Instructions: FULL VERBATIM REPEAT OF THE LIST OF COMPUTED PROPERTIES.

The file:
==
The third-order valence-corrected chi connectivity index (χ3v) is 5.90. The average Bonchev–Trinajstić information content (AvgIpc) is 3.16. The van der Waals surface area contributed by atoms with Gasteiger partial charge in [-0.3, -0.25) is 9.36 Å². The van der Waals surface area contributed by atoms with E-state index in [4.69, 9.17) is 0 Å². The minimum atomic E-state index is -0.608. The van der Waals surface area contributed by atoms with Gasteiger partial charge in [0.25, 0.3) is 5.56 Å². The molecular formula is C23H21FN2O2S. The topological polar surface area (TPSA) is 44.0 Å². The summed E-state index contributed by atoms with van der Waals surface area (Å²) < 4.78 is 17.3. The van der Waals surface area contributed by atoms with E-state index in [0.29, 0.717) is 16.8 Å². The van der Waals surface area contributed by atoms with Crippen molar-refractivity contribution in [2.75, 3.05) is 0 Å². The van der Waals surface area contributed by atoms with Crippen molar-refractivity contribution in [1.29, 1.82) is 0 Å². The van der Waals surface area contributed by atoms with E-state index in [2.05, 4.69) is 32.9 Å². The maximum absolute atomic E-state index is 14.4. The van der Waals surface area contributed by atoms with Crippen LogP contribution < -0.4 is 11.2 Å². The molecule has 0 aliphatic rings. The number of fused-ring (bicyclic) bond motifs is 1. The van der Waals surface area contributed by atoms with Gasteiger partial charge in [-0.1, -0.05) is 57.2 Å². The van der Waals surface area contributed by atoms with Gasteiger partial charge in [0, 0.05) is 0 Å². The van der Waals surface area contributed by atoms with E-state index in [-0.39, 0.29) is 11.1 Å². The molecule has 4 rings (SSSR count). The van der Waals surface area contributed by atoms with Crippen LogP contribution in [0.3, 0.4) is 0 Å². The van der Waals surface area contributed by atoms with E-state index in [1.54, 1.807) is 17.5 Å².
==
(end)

The third-order valence-corrected chi connectivity index (χ3v) is 5.90. The average Bonchev–Trinajstić information content (AvgIpc) is 3.16. The van der Waals surface area contributed by atoms with Gasteiger partial charge in [-0.3, -0.25) is 9.36 Å². The van der Waals surface area contributed by atoms with E-state index in [4.69, 9.17) is 0 Å². The minimum atomic E-state index is -0.608. The van der Waals surface area contributed by atoms with Gasteiger partial charge in [0.25, 0.3) is 5.56 Å². The molecular formula is C23H21FN2O2S. The topological polar surface area (TPSA) is 44.0 Å². The summed E-state index contributed by atoms with van der Waals surface area (Å²) < 4.78 is 17.3. The van der Waals surface area contributed by atoms with E-state index in [0.29, 0.717) is 16.8 Å². The van der Waals surface area contributed by atoms with Crippen molar-refractivity contribution in [2.75, 3.05) is 0 Å². The van der Waals surface area contributed by atoms with Crippen molar-refractivity contribution in [1.29, 1.82) is 0 Å². The van der Waals surface area contributed by atoms with E-state index in [2.05, 4.69) is 32.9 Å². The maximum absolute atomic E-state index is 14.4. The van der Waals surface area contributed by atoms with Crippen LogP contribution < -0.4 is 11.2 Å². The molecule has 0 aliphatic rings. The number of fused-ring (bicyclic) bond motifs is 1. The van der Waals surface area contributed by atoms with Gasteiger partial charge in [-0.1, -0.05) is 57.2 Å². The van der Waals surface area contributed by atoms with Gasteiger partial charge in [0, 0.05) is 0 Å². The van der Waals surface area contributed by atoms with E-state index in [-0.39, 0.29) is 11.1 Å². The molecule has 4 rings (SSSR count). The van der Waals surface area contributed by atoms with Crippen LogP contribution in [0.3, 0.4) is 0 Å². The van der Waals surface area contributed by atoms with E-state index in [1.54, 1.807) is 17.5 Å².